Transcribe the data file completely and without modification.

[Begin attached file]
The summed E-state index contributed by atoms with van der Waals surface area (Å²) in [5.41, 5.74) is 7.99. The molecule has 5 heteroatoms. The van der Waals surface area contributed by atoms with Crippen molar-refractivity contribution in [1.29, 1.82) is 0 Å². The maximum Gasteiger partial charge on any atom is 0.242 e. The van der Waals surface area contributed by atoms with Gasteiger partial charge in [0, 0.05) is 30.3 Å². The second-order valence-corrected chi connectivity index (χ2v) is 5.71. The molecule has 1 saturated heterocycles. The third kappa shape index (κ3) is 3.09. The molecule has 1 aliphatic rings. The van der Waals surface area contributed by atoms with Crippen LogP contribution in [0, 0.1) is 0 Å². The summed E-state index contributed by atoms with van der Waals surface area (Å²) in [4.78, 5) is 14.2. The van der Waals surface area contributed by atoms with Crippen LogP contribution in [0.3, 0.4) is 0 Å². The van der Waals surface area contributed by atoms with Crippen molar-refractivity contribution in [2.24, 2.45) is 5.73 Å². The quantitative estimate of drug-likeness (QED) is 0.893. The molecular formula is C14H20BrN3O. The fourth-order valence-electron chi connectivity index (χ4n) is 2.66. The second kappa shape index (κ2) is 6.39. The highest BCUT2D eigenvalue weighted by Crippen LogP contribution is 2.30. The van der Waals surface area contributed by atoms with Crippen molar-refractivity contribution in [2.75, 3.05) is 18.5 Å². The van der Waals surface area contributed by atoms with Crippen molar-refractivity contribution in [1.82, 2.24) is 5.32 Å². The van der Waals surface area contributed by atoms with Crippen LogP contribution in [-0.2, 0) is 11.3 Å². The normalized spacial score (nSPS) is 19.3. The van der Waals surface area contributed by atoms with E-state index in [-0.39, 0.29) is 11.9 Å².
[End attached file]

The summed E-state index contributed by atoms with van der Waals surface area (Å²) in [5.41, 5.74) is 7.99. The molecule has 5 heteroatoms. The van der Waals surface area contributed by atoms with Crippen molar-refractivity contribution in [1.29, 1.82) is 0 Å². The maximum Gasteiger partial charge on any atom is 0.242 e. The van der Waals surface area contributed by atoms with Gasteiger partial charge in [0, 0.05) is 30.3 Å². The second-order valence-corrected chi connectivity index (χ2v) is 5.71. The molecule has 1 saturated heterocycles. The third kappa shape index (κ3) is 3.09. The molecule has 1 aliphatic rings. The van der Waals surface area contributed by atoms with Crippen LogP contribution in [0, 0.1) is 0 Å². The summed E-state index contributed by atoms with van der Waals surface area (Å²) in [4.78, 5) is 14.2. The van der Waals surface area contributed by atoms with Crippen LogP contribution in [0.3, 0.4) is 0 Å². The van der Waals surface area contributed by atoms with Crippen molar-refractivity contribution in [2.24, 2.45) is 5.73 Å². The quantitative estimate of drug-likeness (QED) is 0.893. The molecular formula is C14H20BrN3O. The fourth-order valence-electron chi connectivity index (χ4n) is 2.66. The second kappa shape index (κ2) is 6.39. The highest BCUT2D eigenvalue weighted by Crippen LogP contribution is 2.30. The van der Waals surface area contributed by atoms with Crippen molar-refractivity contribution in [2.75, 3.05) is 18.5 Å². The van der Waals surface area contributed by atoms with Crippen molar-refractivity contribution in [1.82, 2.24) is 5.32 Å². The van der Waals surface area contributed by atoms with Crippen LogP contribution in [-0.2, 0) is 11.3 Å². The normalized spacial score (nSPS) is 19.3. The van der Waals surface area contributed by atoms with E-state index in [-0.39, 0.29) is 11.9 Å².